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Finally, my favorite, since you all have commercial and indie on your creds, what’s its like being a woman in the NYC arts scene in the 21st century… commercial v indie. 

It is an honor and a pleasure to be a female music director and accompanist in the NYC arts scene. It is my understanding that this is a position that is dominated more by men than by women, both in the commercial and indie scene, and perhaps that will change one day.

 

 

 

 

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Ivette Dumeng is – and in – COMMITTED

The Altruistic Theatre Company, an organization dedicated to social change, presents Committed – a fictionalized account of the last two days of the Dutch filmmaker Theo Van Gogh. The play is written by Natalie Menna and directed by Brock Harris Hill.

Van Gogh worked with the Somali-born writer and politician Ayaan Hirsi Ali to produce the short film, Submission (2004), which exposed the treatment of women, and resulted in an outrage from the Dutch Muslim community.

He was murdered in November of 2004.

The play explores the inevitable tragedy when artistic radical temperament collides with religious and political realities. Can friendship, family, or love save Theo from his biggest threat — himself?”

The cast features Ivette Dumeng.

IVETTE FLTC NAME #3We got a chance to speak with Ivette Dumeng – literally inbetween shows as she opened GUILTY with Nylon Fusion Theatre and now dives into COMMITTED with Altruistic…

Tell us about yourself as an artist/artisan.
I never imagined doing anything else. I was born and raised in New York. I don’t have any artists in my family but I seemed to have been connected to something beyond me… I have been performing since I was a teen. And I don’t see myself stopping anytime soon. Darn fortunate to be able to do what I do.

When dealing with topical dramas like this – especial such a hot topic – do you feel a stronger sense of responsibility in conveying the play’s message?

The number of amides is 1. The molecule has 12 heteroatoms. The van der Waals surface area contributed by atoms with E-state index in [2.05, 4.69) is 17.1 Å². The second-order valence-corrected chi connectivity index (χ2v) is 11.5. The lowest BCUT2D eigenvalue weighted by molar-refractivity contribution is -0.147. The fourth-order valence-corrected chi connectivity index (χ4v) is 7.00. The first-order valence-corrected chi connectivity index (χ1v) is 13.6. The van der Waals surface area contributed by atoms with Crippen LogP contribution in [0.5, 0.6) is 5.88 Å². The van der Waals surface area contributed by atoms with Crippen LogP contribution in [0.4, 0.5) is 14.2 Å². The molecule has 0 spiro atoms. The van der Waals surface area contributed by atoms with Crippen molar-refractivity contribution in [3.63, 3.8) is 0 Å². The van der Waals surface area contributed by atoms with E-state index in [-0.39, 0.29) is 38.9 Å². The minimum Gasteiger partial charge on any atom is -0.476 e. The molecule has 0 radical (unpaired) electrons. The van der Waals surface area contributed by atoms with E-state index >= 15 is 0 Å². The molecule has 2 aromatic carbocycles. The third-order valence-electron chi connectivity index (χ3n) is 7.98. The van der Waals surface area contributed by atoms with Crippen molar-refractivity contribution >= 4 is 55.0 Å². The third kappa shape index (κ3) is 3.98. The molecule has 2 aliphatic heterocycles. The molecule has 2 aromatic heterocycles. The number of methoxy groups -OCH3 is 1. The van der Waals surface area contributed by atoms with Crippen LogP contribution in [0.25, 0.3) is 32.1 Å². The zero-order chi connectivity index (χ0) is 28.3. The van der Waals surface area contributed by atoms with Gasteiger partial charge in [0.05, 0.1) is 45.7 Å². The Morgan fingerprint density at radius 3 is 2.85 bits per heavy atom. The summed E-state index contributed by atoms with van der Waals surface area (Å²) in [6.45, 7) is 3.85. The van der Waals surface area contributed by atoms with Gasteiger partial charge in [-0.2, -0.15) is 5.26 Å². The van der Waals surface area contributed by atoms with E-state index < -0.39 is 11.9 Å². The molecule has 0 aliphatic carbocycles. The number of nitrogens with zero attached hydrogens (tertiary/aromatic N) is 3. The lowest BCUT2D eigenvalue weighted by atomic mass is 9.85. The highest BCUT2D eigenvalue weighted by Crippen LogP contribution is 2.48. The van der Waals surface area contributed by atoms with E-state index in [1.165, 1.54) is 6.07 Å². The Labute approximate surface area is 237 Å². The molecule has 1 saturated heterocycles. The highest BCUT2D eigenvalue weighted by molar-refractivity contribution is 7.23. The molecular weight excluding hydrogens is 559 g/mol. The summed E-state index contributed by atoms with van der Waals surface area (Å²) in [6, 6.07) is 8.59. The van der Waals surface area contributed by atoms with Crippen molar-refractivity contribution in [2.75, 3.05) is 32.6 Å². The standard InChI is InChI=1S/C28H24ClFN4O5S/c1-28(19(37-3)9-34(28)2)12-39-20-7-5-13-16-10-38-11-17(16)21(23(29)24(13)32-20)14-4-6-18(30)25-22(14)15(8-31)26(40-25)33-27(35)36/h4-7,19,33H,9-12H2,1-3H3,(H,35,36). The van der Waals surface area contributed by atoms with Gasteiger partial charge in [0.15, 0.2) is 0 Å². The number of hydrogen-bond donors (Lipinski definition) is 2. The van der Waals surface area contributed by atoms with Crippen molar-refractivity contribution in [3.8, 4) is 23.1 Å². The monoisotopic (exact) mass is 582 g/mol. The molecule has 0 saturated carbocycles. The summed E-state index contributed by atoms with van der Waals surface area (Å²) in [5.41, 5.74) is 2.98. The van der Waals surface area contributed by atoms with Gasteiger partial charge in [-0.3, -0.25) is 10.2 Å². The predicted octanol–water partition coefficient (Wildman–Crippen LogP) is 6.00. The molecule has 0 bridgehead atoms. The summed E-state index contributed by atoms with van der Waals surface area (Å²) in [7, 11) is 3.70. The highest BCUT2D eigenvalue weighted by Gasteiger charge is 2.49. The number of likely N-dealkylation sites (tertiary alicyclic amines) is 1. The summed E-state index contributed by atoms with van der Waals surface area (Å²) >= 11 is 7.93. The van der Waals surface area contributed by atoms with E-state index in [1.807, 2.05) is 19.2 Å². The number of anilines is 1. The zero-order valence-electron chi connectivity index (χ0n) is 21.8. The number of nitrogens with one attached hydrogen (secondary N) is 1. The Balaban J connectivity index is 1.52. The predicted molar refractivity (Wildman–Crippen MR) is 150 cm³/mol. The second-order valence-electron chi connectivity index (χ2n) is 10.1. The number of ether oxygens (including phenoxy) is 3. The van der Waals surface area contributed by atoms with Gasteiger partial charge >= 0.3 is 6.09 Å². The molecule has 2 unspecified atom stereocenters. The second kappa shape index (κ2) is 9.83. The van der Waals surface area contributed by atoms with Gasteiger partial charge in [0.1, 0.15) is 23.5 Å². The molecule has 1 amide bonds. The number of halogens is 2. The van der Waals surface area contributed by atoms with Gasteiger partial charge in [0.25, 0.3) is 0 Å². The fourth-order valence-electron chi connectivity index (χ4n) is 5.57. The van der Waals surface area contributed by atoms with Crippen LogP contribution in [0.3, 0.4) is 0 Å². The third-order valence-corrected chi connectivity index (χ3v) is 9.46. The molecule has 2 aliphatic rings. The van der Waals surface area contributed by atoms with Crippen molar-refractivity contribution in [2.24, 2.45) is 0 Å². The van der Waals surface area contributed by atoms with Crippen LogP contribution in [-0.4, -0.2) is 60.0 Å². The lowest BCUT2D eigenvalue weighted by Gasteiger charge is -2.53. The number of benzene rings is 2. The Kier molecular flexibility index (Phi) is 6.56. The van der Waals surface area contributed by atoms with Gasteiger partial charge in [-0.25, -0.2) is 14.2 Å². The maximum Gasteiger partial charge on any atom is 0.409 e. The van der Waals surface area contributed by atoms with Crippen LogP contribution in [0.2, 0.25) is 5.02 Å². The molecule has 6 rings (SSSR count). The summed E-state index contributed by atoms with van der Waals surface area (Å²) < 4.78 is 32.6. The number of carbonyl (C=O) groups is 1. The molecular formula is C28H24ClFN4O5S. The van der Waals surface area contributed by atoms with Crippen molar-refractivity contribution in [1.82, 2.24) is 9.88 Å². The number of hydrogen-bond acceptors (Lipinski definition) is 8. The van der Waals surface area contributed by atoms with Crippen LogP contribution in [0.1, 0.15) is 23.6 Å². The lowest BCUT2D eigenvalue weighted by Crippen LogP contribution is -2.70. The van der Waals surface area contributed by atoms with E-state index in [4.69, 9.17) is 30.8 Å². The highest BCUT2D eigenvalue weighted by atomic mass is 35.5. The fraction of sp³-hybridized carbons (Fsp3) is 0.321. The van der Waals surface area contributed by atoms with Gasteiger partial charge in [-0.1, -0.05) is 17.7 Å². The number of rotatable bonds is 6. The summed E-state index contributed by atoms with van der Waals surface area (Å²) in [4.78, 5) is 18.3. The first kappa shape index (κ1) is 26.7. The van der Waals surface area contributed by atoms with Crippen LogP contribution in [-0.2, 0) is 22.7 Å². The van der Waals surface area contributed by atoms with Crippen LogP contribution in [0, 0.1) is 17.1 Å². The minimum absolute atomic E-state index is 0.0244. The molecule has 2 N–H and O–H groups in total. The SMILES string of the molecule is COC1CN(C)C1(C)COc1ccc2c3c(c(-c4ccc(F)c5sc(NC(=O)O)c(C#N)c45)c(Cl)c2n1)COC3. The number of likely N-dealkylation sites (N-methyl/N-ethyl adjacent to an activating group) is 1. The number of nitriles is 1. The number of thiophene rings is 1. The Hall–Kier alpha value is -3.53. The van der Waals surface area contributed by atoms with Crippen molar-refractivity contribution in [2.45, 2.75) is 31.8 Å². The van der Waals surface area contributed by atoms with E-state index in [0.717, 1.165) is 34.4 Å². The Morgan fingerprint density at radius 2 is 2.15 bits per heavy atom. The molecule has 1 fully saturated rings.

I play Victoria Blackman a headstrong reporter for the San Fransisco Chronicle – my character has a built-in responsibility to deliver the news as is but she also feels compelled to protect Theo Van Cogh the protagonist, which seems almost impossible given his strong stance and commitment to his views –  inevitably this leads to his ultimate demise . I think it makes for good drama.

What role does independent theater play in the New York art scene? 
Independent theatre plays a very significant role in the New York art scene. I founded a theatre company here in NYC, so for me… this is where my heart lies. Someone recently walked up to me and said – “I am still thinking about that production you did three years ago. I remember feeling very fortunate to have been there.” It’s pretty special.

Dream role? Henrik Ibsen’s Hedda Gabler and I always wanted to play a [Jazz] singer in a show (a play now in the works) —  I would be returning back to my roots. I was fortunate enough to sing opposite of Andy Karl in a performance of John Shanley’s The Monkey Show a musical several years ago and I remember the joy that it gave me to be able to sing  (of course I was completely terrified too! ) — I mean, you sing when you can no longer contain yourself. It certainly would be nice to do it again.